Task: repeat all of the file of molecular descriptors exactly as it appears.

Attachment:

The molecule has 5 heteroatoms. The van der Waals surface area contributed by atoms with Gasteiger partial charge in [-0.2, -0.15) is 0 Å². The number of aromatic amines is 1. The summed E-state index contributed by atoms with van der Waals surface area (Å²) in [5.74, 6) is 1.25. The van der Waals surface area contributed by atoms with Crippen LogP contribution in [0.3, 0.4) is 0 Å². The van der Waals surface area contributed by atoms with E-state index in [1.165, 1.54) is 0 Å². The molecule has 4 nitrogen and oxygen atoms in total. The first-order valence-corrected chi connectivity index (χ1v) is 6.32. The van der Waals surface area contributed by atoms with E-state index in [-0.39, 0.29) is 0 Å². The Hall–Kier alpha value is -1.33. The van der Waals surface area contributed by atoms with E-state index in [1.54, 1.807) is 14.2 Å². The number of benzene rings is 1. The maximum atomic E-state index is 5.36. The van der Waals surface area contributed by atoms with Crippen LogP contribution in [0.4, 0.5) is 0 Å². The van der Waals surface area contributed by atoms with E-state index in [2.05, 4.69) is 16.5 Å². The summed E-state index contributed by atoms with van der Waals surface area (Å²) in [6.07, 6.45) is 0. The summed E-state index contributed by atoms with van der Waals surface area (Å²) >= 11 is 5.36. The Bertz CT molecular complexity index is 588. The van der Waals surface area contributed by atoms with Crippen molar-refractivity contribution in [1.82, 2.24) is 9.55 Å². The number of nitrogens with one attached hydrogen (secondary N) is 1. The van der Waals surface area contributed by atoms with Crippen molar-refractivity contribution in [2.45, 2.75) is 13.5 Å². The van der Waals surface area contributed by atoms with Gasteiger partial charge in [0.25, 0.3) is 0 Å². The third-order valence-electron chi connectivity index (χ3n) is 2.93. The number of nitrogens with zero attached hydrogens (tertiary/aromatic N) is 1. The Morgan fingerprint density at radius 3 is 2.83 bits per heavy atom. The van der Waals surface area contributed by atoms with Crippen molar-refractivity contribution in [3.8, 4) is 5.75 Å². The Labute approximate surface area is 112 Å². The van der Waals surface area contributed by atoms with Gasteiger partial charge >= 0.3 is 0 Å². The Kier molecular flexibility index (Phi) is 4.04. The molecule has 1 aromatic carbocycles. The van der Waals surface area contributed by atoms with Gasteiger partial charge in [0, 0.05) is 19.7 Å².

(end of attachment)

The molecule has 5 heteroatoms. The van der Waals surface area contributed by atoms with Gasteiger partial charge in [-0.2, -0.15) is 0 Å². The number of aromatic amines is 1. The summed E-state index contributed by atoms with van der Waals surface area (Å²) in [5.74, 6) is 1.25. The van der Waals surface area contributed by atoms with Crippen LogP contribution in [0.3, 0.4) is 0 Å². The van der Waals surface area contributed by atoms with E-state index in [1.165, 1.54) is 0 Å². The molecule has 4 nitrogen and oxygen atoms in total. The first-order valence-corrected chi connectivity index (χ1v) is 6.32. The van der Waals surface area contributed by atoms with E-state index in [-0.39, 0.29) is 0 Å². The Hall–Kier alpha value is -1.33. The van der Waals surface area contributed by atoms with E-state index in [1.54, 1.807) is 14.2 Å². The number of benzene rings is 1. The maximum atomic E-state index is 5.36. The van der Waals surface area contributed by atoms with Crippen LogP contribution in [0.4, 0.5) is 0 Å². The van der Waals surface area contributed by atoms with E-state index in [2.05, 4.69) is 16.5 Å². The summed E-state index contributed by atoms with van der Waals surface area (Å²) in [6.07, 6.45) is 0. The summed E-state index contributed by atoms with van der Waals surface area (Å²) >= 11 is 5.36. The Bertz CT molecular complexity index is 588. The van der Waals surface area contributed by atoms with Crippen molar-refractivity contribution in [1.82, 2.24) is 9.55 Å². The number of nitrogens with one attached hydrogen (secondary N) is 1. The van der Waals surface area contributed by atoms with Crippen molar-refractivity contribution in [2.45, 2.75) is 13.5 Å². The van der Waals surface area contributed by atoms with Gasteiger partial charge in [0.25, 0.3) is 0 Å². The third-order valence-electron chi connectivity index (χ3n) is 2.93. The number of nitrogens with zero attached hydrogens (tertiary/aromatic N) is 1. The Morgan fingerprint density at radius 3 is 2.83 bits per heavy atom. The van der Waals surface area contributed by atoms with Crippen molar-refractivity contribution in [3.8, 4) is 5.75 Å². The Labute approximate surface area is 112 Å². The van der Waals surface area contributed by atoms with Gasteiger partial charge >= 0.3 is 0 Å². The Kier molecular flexibility index (Phi) is 4.04. The molecule has 1 aromatic carbocycles. The van der Waals surface area contributed by atoms with Gasteiger partial charge in [0, 0.05) is 19.7 Å².